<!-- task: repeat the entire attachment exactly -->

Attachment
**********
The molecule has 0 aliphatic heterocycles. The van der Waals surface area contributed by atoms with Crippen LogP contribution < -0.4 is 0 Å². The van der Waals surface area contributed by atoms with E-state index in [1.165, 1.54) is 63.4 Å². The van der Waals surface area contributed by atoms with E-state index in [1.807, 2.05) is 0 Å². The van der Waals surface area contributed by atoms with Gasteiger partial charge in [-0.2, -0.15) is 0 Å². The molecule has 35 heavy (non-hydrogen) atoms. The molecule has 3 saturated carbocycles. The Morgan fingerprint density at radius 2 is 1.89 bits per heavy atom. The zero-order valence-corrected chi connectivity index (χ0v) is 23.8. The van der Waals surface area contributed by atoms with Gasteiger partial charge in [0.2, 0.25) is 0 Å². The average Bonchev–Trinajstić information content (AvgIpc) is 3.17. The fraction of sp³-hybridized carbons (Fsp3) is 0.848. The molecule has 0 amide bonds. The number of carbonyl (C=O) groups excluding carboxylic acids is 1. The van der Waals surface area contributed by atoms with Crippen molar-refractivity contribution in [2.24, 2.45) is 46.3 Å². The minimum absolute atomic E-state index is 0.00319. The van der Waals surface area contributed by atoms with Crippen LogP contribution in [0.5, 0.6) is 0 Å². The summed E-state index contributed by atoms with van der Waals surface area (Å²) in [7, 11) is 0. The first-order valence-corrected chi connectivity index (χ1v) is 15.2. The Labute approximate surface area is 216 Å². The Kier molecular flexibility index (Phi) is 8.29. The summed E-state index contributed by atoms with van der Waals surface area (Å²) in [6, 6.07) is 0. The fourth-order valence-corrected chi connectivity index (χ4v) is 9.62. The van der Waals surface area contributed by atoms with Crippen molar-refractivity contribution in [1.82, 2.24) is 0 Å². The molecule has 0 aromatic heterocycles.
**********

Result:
The molecule has 0 aliphatic heterocycles. The van der Waals surface area contributed by atoms with Crippen LogP contribution < -0.4 is 0 Å². The van der Waals surface area contributed by atoms with E-state index in [1.165, 1.54) is 63.4 Å². The van der Waals surface area contributed by atoms with E-state index in [1.807, 2.05) is 0 Å². The van der Waals surface area contributed by atoms with Gasteiger partial charge in [-0.2, -0.15) is 0 Å². The molecule has 35 heavy (non-hydrogen) atoms. The molecule has 3 saturated carbocycles. The Morgan fingerprint density at radius 2 is 1.89 bits per heavy atom. The zero-order valence-corrected chi connectivity index (χ0v) is 23.8. The van der Waals surface area contributed by atoms with Gasteiger partial charge in [0.2, 0.25) is 0 Å². The average Bonchev–Trinajstić information content (AvgIpc) is 3.17. The fraction of sp³-hybridized carbons (Fsp3) is 0.848. The molecule has 0 amide bonds. The number of carbonyl (C=O) groups excluding carboxylic acids is 1. The van der Waals surface area contributed by atoms with Crippen molar-refractivity contribution in [2.24, 2.45) is 46.3 Å². The minimum absolute atomic E-state index is 0.00319. The van der Waals surface area contributed by atoms with Crippen LogP contribution in [0.5, 0.6) is 0 Å². The summed E-state index contributed by atoms with van der Waals surface area (Å²) in [7, 11) is 0. The first-order valence-corrected chi connectivity index (χ1v) is 15.2. The Labute approximate surface area is 216 Å². The Kier molecular flexibility index (Phi) is 8.29. The summed E-state index contributed by atoms with van der Waals surface area (Å²) in [6, 6.07) is 0. The fourth-order valence-corrected chi connectivity index (χ4v) is 9.62. The van der Waals surface area contributed by atoms with Crippen molar-refractivity contribution in [1.82, 2.24) is 0 Å². The molecule has 0 aromatic heterocycles.